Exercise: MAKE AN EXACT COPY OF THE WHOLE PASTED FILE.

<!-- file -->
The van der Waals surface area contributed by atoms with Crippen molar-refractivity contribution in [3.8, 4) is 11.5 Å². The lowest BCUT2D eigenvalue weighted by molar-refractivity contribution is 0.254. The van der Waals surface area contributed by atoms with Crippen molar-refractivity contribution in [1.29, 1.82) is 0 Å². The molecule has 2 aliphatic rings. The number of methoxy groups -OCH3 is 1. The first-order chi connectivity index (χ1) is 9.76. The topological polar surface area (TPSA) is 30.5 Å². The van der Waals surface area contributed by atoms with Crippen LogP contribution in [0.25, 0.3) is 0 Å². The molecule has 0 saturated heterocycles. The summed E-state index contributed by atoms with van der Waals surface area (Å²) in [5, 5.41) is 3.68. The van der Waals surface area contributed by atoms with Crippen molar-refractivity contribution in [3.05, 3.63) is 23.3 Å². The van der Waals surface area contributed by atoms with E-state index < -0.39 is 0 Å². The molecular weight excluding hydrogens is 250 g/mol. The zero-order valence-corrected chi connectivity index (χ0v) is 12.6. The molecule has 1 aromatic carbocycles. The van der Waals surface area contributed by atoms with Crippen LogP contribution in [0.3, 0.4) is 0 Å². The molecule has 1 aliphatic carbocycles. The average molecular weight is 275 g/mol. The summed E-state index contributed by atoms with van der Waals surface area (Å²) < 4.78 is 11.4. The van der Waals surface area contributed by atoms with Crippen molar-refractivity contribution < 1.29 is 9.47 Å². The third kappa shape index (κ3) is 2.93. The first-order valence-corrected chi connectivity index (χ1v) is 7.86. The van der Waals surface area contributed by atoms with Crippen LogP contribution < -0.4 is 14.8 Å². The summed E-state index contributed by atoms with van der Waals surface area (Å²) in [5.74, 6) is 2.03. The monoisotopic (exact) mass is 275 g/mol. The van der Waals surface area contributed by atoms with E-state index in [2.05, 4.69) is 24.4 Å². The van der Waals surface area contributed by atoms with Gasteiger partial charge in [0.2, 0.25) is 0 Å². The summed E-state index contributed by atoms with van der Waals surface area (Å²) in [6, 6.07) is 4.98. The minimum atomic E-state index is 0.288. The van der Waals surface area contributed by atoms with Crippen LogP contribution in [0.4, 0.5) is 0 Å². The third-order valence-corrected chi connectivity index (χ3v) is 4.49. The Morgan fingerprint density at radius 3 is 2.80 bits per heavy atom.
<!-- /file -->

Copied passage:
The van der Waals surface area contributed by atoms with Crippen molar-refractivity contribution in [3.8, 4) is 11.5 Å². The lowest BCUT2D eigenvalue weighted by molar-refractivity contribution is 0.254. The van der Waals surface area contributed by atoms with Crippen molar-refractivity contribution in [1.29, 1.82) is 0 Å². The molecule has 2 aliphatic rings. The number of methoxy groups -OCH3 is 1. The first-order chi connectivity index (χ1) is 9.76. The topological polar surface area (TPSA) is 30.5 Å². The van der Waals surface area contributed by atoms with Crippen LogP contribution in [0.25, 0.3) is 0 Å². The molecule has 0 saturated heterocycles. The summed E-state index contributed by atoms with van der Waals surface area (Å²) in [5, 5.41) is 3.68. The van der Waals surface area contributed by atoms with Crippen molar-refractivity contribution in [3.05, 3.63) is 23.3 Å². The van der Waals surface area contributed by atoms with E-state index < -0.39 is 0 Å². The molecular weight excluding hydrogens is 250 g/mol. The zero-order valence-corrected chi connectivity index (χ0v) is 12.6. The molecule has 1 aromatic carbocycles. The van der Waals surface area contributed by atoms with Crippen LogP contribution in [0.3, 0.4) is 0 Å². The molecule has 1 aliphatic carbocycles. The average molecular weight is 275 g/mol. The summed E-state index contributed by atoms with van der Waals surface area (Å²) < 4.78 is 11.4. The van der Waals surface area contributed by atoms with Crippen molar-refractivity contribution < 1.29 is 9.47 Å². The third kappa shape index (κ3) is 2.93. The first-order valence-corrected chi connectivity index (χ1v) is 7.86. The van der Waals surface area contributed by atoms with Crippen LogP contribution < -0.4 is 14.8 Å². The summed E-state index contributed by atoms with van der Waals surface area (Å²) in [5.74, 6) is 2.03. The monoisotopic (exact) mass is 275 g/mol. The van der Waals surface area contributed by atoms with E-state index in [2.05, 4.69) is 24.4 Å². The van der Waals surface area contributed by atoms with Gasteiger partial charge in [0.2, 0.25) is 0 Å². The summed E-state index contributed by atoms with van der Waals surface area (Å²) in [6, 6.07) is 4.98. The minimum atomic E-state index is 0.288. The van der Waals surface area contributed by atoms with Crippen LogP contribution in [0.4, 0.5) is 0 Å². The third-order valence-corrected chi connectivity index (χ3v) is 4.49. The Morgan fingerprint density at radius 3 is 2.80 bits per heavy atom.